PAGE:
FROM Ron Hartwig
Crime and Culture at the World’s Richest Museum A new book called Chasing Aphrodite is subtitled "the hunt for looted antiquities at the world’s richest museum." That, of course, would be the Getty here in Los Angeles. Ralph Frammolino is coauthor of a work based on investigative reporting with Jason Felch, which won prizes for them and for the LA Times. Frammolino trains investigative journalists in South Asia.
Choice to Head Getty Trust Surprises Some in Art World The Getty Trust, the world's richest art institution, has named a new CEO. He is James Cuno , director of the Art Institute of Chicago. Nobody disputes his credentials, but his views on the rights of countries to retain antiquities discovered within their borders has created an uproar in the art world.
Getty Returns Prized Artifact to Greece A gold wreath that dates back almost to Alexander the Great has been returned to Greece by LA's Getty Museum . It has been described as one of that country's "most exquisite treasures"--realistically delicate leaves and flowers made of gold foil attached to a slender headband. It was made in the 4 th Century BC. Ron Hartwig is Vice President for Communications at the Getty.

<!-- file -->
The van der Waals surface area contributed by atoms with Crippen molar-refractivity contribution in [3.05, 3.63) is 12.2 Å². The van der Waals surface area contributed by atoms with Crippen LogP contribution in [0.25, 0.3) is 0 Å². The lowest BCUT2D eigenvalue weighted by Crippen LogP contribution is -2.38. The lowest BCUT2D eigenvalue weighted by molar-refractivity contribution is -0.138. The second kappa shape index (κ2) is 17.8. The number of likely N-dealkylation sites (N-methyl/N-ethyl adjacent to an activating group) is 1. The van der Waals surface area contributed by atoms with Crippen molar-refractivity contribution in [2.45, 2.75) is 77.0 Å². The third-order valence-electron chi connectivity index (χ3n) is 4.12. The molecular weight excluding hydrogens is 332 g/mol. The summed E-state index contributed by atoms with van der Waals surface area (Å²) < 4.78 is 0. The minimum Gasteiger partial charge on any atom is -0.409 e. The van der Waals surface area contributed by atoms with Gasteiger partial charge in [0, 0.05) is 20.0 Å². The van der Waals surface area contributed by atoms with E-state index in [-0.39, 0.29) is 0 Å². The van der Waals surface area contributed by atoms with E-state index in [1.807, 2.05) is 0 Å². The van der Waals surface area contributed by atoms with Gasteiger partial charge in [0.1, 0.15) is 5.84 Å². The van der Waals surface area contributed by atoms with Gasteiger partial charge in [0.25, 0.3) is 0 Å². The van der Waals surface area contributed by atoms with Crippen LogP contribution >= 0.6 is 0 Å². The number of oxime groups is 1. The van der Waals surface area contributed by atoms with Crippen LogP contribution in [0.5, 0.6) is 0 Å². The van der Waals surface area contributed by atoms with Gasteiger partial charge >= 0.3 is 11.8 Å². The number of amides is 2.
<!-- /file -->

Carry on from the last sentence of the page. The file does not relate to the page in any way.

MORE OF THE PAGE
Janesville and the American Dream Janesville, Wisconsin is the hometown of Republican House Speaker Paul Ryan. But he couldn’t prevent the closing of the General Motors factory after 100 years. On this Memorial Day rebroadcast of To the Point, we hear what’s happened to what once was a model of American middle-class unity.
Trump plays scolder-in-chief with NATO allies At the opening of NATO’s dramatic new headquarters in Brussels today, President Trump acknowledged that Article 5 — promising that “an attack on one nation is an attack on all” -- has only been invoked one time: in the aftermath of September 11. But the President failed to provide what 27 other Alliance members have been waiting for: a re-commitment by America’s new leader to Article 5. Instead, they got a scolding.
Trump's 'America First' goes missing abroad In the Middle East, President Trump is changing some policies of the Obama Administration—and reversing his own campaign attacks on Islam as a religion that "hates us." We hear about his visit to Saudi Arabia and what's at stake for the rest of his foreign excursion.